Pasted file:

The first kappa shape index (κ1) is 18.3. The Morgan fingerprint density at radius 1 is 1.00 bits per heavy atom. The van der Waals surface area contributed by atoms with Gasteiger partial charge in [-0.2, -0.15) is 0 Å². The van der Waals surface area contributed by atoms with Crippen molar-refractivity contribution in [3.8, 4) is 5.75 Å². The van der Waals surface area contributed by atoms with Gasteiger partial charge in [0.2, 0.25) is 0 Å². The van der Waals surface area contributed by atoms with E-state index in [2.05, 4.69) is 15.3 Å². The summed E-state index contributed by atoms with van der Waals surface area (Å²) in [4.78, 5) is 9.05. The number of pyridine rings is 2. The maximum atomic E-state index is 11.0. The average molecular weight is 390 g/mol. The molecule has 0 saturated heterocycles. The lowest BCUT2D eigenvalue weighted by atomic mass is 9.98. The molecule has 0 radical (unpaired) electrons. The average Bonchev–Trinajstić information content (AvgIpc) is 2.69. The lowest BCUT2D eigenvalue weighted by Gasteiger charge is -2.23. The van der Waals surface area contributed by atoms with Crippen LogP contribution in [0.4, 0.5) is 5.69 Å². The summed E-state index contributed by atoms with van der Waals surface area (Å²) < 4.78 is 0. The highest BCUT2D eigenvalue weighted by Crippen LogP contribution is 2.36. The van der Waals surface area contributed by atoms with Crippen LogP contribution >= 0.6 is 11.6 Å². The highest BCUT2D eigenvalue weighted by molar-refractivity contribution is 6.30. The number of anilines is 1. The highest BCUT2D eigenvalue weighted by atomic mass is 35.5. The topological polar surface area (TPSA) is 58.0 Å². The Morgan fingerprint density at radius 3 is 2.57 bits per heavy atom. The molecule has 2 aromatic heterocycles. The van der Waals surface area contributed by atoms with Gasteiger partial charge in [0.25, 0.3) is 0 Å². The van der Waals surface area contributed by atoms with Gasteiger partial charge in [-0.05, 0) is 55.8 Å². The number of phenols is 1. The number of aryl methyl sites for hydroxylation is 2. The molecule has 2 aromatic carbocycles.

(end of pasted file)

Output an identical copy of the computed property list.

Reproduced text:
The first kappa shape index (κ1) is 18.3. The Morgan fingerprint density at radius 1 is 1.00 bits per heavy atom. The van der Waals surface area contributed by atoms with Gasteiger partial charge in [-0.2, -0.15) is 0 Å². The van der Waals surface area contributed by atoms with Crippen molar-refractivity contribution in [3.8, 4) is 5.75 Å². The van der Waals surface area contributed by atoms with Gasteiger partial charge in [0.2, 0.25) is 0 Å². The van der Waals surface area contributed by atoms with E-state index in [2.05, 4.69) is 15.3 Å². The summed E-state index contributed by atoms with van der Waals surface area (Å²) in [4.78, 5) is 9.05. The number of pyridine rings is 2. The maximum atomic E-state index is 11.0. The average molecular weight is 390 g/mol. The molecule has 0 saturated heterocycles. The lowest BCUT2D eigenvalue weighted by atomic mass is 9.98. The molecule has 0 radical (unpaired) electrons. The average Bonchev–Trinajstić information content (AvgIpc) is 2.69. The lowest BCUT2D eigenvalue weighted by Gasteiger charge is -2.23. The van der Waals surface area contributed by atoms with Crippen LogP contribution in [0.4, 0.5) is 5.69 Å². The summed E-state index contributed by atoms with van der Waals surface area (Å²) < 4.78 is 0. The highest BCUT2D eigenvalue weighted by Crippen LogP contribution is 2.36. The van der Waals surface area contributed by atoms with Crippen LogP contribution >= 0.6 is 11.6 Å². The highest BCUT2D eigenvalue weighted by molar-refractivity contribution is 6.30. The number of anilines is 1. The highest BCUT2D eigenvalue weighted by atomic mass is 35.5. The topological polar surface area (TPSA) is 58.0 Å². The Morgan fingerprint density at radius 3 is 2.57 bits per heavy atom. The molecule has 2 aromatic heterocycles. The van der Waals surface area contributed by atoms with Gasteiger partial charge in [0.25, 0.3) is 0 Å². The van der Waals surface area contributed by atoms with Gasteiger partial charge in [-0.05, 0) is 55.8 Å². The number of phenols is 1. The number of aryl methyl sites for hydroxylation is 2. The molecule has 2 aromatic carbocycles.